Wooa, this is some mind blowing stuff. Type 2 diabetes upon type 1 diabetes. Can this be real? Can someone with with type 1 diabetes develop type 2 diabetes also? Surely you are either type 2 or type 1 right?
I’m here to tell you this is a real thing. To explain how this happens we need to look at the pathophysiology of each disease (how they come about). I’ve done this a few times in several other blogs including what is type 1 and what is type 2 which you can find by clicking on the words.
Type 1 diabetes is the inability to produce your own insulin. An autoimmune response destroys your insulin producing cells in the pancreas. As a result, you cannot control your glucose levels. Your own immune system destroys the insulin producing cells in your pancreas.
Without insulin, your glucose levels will continue to rise. Before the invention of insulin, this condition was fatal.
This is a metabolic disease. In type 2 diabetes you can still produce insulin but it doesn’t work as efficiently. Insulin tells glucose to exit the blood and enter the cells where it can be used or stored as energy.
This message is hindered in type 2 diabetes. So less glucose can enter the cells and so it remains in the blood. We call this insulin resistance.
As a result, glucose levels rise above normal levels but in most instances there is still enough insulin working properly to prevent fatal occurrences. As time goes by the insulin becomes less and less efficient and the pancreas produces less insulin. In other words the pancreas gets tired. This is why people with type 2 usually end up on insulin.
The reasons for developing type 2 are primarily carrying too much weight (internally, externally or both, being unfit, age and genetics).
Why may this be a problem in type 1?
Lifestyle related causes are the main cause of type 2 diabetes. Up to 90% of people diagnosed with type 2 are overweight and/or unfit. Genetics and age also play a part. Regardless of the cause, type 2 diabetes effects metabolism of glucose and therefore is a metabolic disease.
In type 1s, insulin is injected to replace the lost insulin produced in the pancreas. Once injected, that insulin behaves in a similar way to naturally produced insulin. So if you have the same metabolic problems as someone with type 2 your injected insulin may not work as efficiently as it should.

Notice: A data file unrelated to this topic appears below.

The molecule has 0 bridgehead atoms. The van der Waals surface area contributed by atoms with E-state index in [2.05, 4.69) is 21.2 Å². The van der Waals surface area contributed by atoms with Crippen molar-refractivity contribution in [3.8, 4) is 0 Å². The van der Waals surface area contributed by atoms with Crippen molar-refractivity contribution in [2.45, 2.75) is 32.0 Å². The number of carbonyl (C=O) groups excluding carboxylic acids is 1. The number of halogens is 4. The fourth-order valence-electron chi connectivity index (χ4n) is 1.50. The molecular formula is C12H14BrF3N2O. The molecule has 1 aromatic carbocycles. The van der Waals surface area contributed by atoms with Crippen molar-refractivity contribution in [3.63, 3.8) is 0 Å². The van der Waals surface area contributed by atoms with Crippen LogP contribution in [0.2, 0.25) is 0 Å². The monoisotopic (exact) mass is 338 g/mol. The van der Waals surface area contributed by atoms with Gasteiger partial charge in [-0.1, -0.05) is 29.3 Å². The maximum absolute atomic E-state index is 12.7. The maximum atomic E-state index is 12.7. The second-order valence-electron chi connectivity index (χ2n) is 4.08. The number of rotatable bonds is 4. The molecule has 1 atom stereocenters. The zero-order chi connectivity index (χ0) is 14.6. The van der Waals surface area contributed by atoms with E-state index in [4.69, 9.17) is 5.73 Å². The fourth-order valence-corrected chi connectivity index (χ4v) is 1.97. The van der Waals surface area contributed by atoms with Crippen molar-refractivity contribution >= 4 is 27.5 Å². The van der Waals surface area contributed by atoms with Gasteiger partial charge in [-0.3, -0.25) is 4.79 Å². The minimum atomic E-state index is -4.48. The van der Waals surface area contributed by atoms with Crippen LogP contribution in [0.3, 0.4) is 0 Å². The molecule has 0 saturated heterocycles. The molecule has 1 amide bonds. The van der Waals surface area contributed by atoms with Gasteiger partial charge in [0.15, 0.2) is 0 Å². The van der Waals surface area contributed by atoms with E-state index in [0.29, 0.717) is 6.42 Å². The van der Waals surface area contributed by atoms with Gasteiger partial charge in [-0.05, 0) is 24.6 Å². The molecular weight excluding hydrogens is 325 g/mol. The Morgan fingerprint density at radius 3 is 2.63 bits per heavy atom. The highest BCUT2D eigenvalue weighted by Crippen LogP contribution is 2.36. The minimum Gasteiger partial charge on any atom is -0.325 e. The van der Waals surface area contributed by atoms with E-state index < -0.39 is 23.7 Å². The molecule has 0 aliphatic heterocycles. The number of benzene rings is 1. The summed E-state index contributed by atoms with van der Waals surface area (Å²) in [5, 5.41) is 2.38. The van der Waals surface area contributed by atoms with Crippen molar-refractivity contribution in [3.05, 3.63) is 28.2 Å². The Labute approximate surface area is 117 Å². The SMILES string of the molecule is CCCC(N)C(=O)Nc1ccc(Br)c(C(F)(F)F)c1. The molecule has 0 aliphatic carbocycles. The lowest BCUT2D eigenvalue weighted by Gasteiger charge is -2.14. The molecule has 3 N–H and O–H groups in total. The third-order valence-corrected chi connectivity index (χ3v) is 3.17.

Remember, type 1 is an autoimmune disease and type 2 is a metabolic disease. These are two different systems. Therefore, you can develop both regardless of whether you already have one or other.
If you are overweight, unfit, elderly or have a genetic predisposition to developing type 2 you may very well develop insulin resistance. This is regardless of whether you already have type 1 diabetes.
How is this treated?
Metformin is usually the first line drug used in type 2 diabetes. Therefore, type 1s with insulin resistance will usually be offered Metformin.
Metformin works in several ways but it has two primary mechanisms that can be helpful if you develop insulin resistance.
It slows down the amount of glucose being released from the liver. This helps reduce the amount of excess glucose exiting the liver and into the blood.
Second, and importantly, Metformin helps re-sensitise the cells to insulins message so it can work more efficiently. So you need less insulin to get the same amount of glucose into the cells.
Type 1’s on Metformin
Metformin is certainly prescribed in more type 1 patients that I see. If this happened to you, you will still be classified as type 1. However, it has become evident that you have developed some insulin resistance for any of the aforementioned reasons.
Untreated, it is likely your insulin doses will become very large with little benefit.
In practice most practitioners will not mention to you type 2 upon type 1 and likely just offer Metformin to help glucose levels. This will be one additional medication to add to the repertoire. However, hopefully with this new information you may now understand why.
Is there anything I can do about?
Well there’s not much you can do about age or genetics. BUT if you are overweight or inactive then these are great places to start.
Type 1s with insulin resistance will benefit just as much as type 2’s from lifestyle changes from a metabolic perspective.
I do see quite a few patients who pull the genetics card despite being overweight or inactive. It may very well be genetics. However, my point of view is if you think it is genetics but you are overweight or unfit why not eliminate both these as causes and make some dietary changes and exercise more. Then if the condition doesn’t improve after this you can safely say it’s due to genetics.
It doesn’t take much additional weight before falling into the overweight or obesity categories. Often we think of obese people who are excessively fat. Obesity though is classified on a scale with 3 sub scales within the classification. People with obesity class 1 likely won’t appear grossly overweight despite technically being obese.
When lifestyle changes will not help in type 2 upon type 1
I’ve already mentioned there’s not much you can do about age or genetics. Often, these go hand in hand as those genetically susceptible to type 2 diabetes do not develop it into old age. Usually this can be modestly managed. You may not even notice this if you are type 1 taking insulin.
If you recognise yourself as being overweight and/or unfit making lifestyle changes will help.
This won’t compensate though for mismanaging your insulin. Lifestyle changes will only help if you are giving the correct does of background and rapid acting insulin. If there is an imbalance in your insulin doses, your glucose levels will remain high.
Therefore, the first port of call with any type 1 is to get the insulin doses correct and go from there.